In the Cold War era, for example, the West and East competed in contests of imagination and engineering. Think: the Concord vs SST. Skylab vs. Mir. The Space Shuttle vs Buran. But by the early 2000’s nothing so ambitious was happening. Even many of China’s great feats of space travel essentially mimicked much of where the US had been.
Perversely, this slowing of the spirit of scientific adventure seems to have coincided with the wider adoption of the internet. Even the notion of “technology” has, as Thiel points out, been reduced to IT, from an earlier understanding that included chemistry, energy, transportation.
Project Hieroglyph, the brainchild of Stephenson, is an open organisation that brings together authors, including Bruce Sterling and Cory Doctorow, thinkers, scientists, journalists and futurists in a framework for producing science fiction and ideas with optimistic possibilities. The group has produced an anthology of “stories and visions for a better future.”
With these ideas introduced into the bloodstream of science-fiction, they are now apparently starting to flow through to the wider popular culture.
Tomorrowland, a film with a consciously optimistic view of the future was released earlier this year. Not only does it present the white-walled, clean, ideal of the future, it refutes the doubtful view of the future prevalent in a lot of society today. More recently, the “space western” film, The Martian, has been released.
The Martian is, according to the New York Times, “unambiguously on the side of science and rationalism with glints of manifest destiny” Even this is a change for science fiction films. Many blockbusters in the genre have been lost in a dystopian fog.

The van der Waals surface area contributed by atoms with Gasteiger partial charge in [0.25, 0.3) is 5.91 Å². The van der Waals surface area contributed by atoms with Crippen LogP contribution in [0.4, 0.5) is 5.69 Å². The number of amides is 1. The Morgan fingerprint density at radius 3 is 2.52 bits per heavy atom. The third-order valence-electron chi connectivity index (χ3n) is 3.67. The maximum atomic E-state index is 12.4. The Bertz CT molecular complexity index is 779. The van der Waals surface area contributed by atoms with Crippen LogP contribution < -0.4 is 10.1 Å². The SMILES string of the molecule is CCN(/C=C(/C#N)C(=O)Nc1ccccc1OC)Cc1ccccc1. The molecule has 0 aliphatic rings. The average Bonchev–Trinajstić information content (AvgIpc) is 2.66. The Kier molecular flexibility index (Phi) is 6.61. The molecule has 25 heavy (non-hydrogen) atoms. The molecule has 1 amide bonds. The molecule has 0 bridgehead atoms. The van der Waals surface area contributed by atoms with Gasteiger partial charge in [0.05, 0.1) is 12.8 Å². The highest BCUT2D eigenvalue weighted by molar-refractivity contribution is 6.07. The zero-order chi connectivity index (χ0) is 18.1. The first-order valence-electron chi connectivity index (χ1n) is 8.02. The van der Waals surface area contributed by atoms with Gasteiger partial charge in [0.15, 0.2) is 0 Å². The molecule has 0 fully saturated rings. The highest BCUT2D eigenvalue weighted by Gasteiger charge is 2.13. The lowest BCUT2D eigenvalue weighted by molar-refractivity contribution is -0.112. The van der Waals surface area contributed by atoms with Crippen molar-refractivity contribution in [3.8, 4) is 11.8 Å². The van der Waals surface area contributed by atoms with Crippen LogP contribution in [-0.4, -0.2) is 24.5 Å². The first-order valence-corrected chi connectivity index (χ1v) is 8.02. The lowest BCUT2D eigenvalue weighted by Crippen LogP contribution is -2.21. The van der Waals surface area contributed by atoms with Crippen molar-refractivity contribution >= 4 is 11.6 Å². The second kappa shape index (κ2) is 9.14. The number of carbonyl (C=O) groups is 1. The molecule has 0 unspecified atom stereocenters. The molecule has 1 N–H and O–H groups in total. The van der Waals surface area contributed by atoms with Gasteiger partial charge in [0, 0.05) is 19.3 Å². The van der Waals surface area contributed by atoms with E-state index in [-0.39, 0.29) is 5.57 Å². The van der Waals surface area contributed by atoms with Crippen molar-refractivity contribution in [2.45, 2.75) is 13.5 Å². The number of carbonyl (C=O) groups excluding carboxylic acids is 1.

The Martian is directed by Ridley Scott who 35 years ago directed Blade Runner, the hugely influential film based on the story Do Androids Dream of Electric Sheep by author Philip K Dick.
Scott’s involvement in this film is interesting because of the role Blade Runner had in redirecting the aesthetics of the future towards a negative, claustrophobic, polluted and dystopian vision. In fact, after Blade Runner was released sci-fi movies began to turn away from any kind of idealized future in favor of increasingly dark visions.
In my younger years, I actually recall how the pristine white walls and silver space suits of Star Trek and Logan’s Run seemed jarringly dated. Utopian presumptions of the future were the epitome of out-of-date, stale visions, which were clearly products of the past. Even the premise and presumption of an-ever improving world portrayed in science-fiction rang particularly false in the harsh recession of the early 1980s. The concept of an ever-improving future made little sense in the era of the union-smashing Reagan, either, because the rising wages made possible by unions that helped lift expectations began to stall.